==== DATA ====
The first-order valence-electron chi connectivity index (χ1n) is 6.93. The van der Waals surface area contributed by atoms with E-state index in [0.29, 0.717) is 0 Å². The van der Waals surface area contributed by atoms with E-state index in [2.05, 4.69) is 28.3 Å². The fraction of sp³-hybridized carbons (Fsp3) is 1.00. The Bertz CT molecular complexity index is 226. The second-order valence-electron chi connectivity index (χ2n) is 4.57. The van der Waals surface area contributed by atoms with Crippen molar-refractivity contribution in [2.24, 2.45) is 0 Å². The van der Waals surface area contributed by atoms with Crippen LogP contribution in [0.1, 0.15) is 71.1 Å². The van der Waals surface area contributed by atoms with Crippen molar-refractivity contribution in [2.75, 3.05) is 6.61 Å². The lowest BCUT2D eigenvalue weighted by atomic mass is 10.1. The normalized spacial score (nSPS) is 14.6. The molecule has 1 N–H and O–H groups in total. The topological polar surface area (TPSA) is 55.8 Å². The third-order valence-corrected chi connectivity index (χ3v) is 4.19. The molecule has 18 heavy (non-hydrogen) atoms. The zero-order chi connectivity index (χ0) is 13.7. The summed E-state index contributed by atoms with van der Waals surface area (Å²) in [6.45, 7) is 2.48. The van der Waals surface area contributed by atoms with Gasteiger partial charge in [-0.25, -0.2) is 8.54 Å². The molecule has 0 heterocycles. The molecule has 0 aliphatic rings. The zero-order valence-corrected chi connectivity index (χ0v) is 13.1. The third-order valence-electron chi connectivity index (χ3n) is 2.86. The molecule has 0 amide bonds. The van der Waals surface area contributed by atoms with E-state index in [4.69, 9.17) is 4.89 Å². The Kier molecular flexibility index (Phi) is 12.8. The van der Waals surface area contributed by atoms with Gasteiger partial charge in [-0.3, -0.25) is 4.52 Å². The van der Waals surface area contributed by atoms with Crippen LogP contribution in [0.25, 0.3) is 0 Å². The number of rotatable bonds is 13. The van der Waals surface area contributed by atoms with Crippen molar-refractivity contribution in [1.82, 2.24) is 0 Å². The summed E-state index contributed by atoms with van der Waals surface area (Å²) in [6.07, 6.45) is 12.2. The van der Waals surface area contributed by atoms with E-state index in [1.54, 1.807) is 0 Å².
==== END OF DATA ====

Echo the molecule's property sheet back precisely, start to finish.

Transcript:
The first-order valence-electron chi connectivity index (χ1n) is 6.93. The van der Waals surface area contributed by atoms with E-state index in [0.29, 0.717) is 0 Å². The van der Waals surface area contributed by atoms with E-state index in [2.05, 4.69) is 28.3 Å². The fraction of sp³-hybridized carbons (Fsp3) is 1.00. The Bertz CT molecular complexity index is 226. The second-order valence-electron chi connectivity index (χ2n) is 4.57. The van der Waals surface area contributed by atoms with Crippen molar-refractivity contribution in [2.24, 2.45) is 0 Å². The van der Waals surface area contributed by atoms with Crippen LogP contribution in [0.1, 0.15) is 71.1 Å². The van der Waals surface area contributed by atoms with Crippen molar-refractivity contribution in [2.75, 3.05) is 6.61 Å². The lowest BCUT2D eigenvalue weighted by atomic mass is 10.1. The normalized spacial score (nSPS) is 14.6. The molecule has 1 N–H and O–H groups in total. The topological polar surface area (TPSA) is 55.8 Å². The third-order valence-corrected chi connectivity index (χ3v) is 4.19. The molecule has 18 heavy (non-hydrogen) atoms. The zero-order chi connectivity index (χ0) is 13.7. The summed E-state index contributed by atoms with van der Waals surface area (Å²) in [6.45, 7) is 2.48. The van der Waals surface area contributed by atoms with Gasteiger partial charge in [-0.25, -0.2) is 8.54 Å². The molecule has 0 heterocycles. The molecule has 0 aliphatic rings. The zero-order valence-corrected chi connectivity index (χ0v) is 13.1. The third-order valence-electron chi connectivity index (χ3n) is 2.86. The molecule has 0 amide bonds. The van der Waals surface area contributed by atoms with E-state index in [4.69, 9.17) is 4.89 Å². The Kier molecular flexibility index (Phi) is 12.8. The van der Waals surface area contributed by atoms with Gasteiger partial charge in [-0.3, -0.25) is 4.52 Å². The van der Waals surface area contributed by atoms with Crippen LogP contribution in [0.25, 0.3) is 0 Å². The number of rotatable bonds is 13. The van der Waals surface area contributed by atoms with Crippen molar-refractivity contribution in [1.82, 2.24) is 0 Å². The summed E-state index contributed by atoms with van der Waals surface area (Å²) in [6.07, 6.45) is 12.2. The van der Waals surface area contributed by atoms with E-state index in [1.54, 1.807) is 0 Å².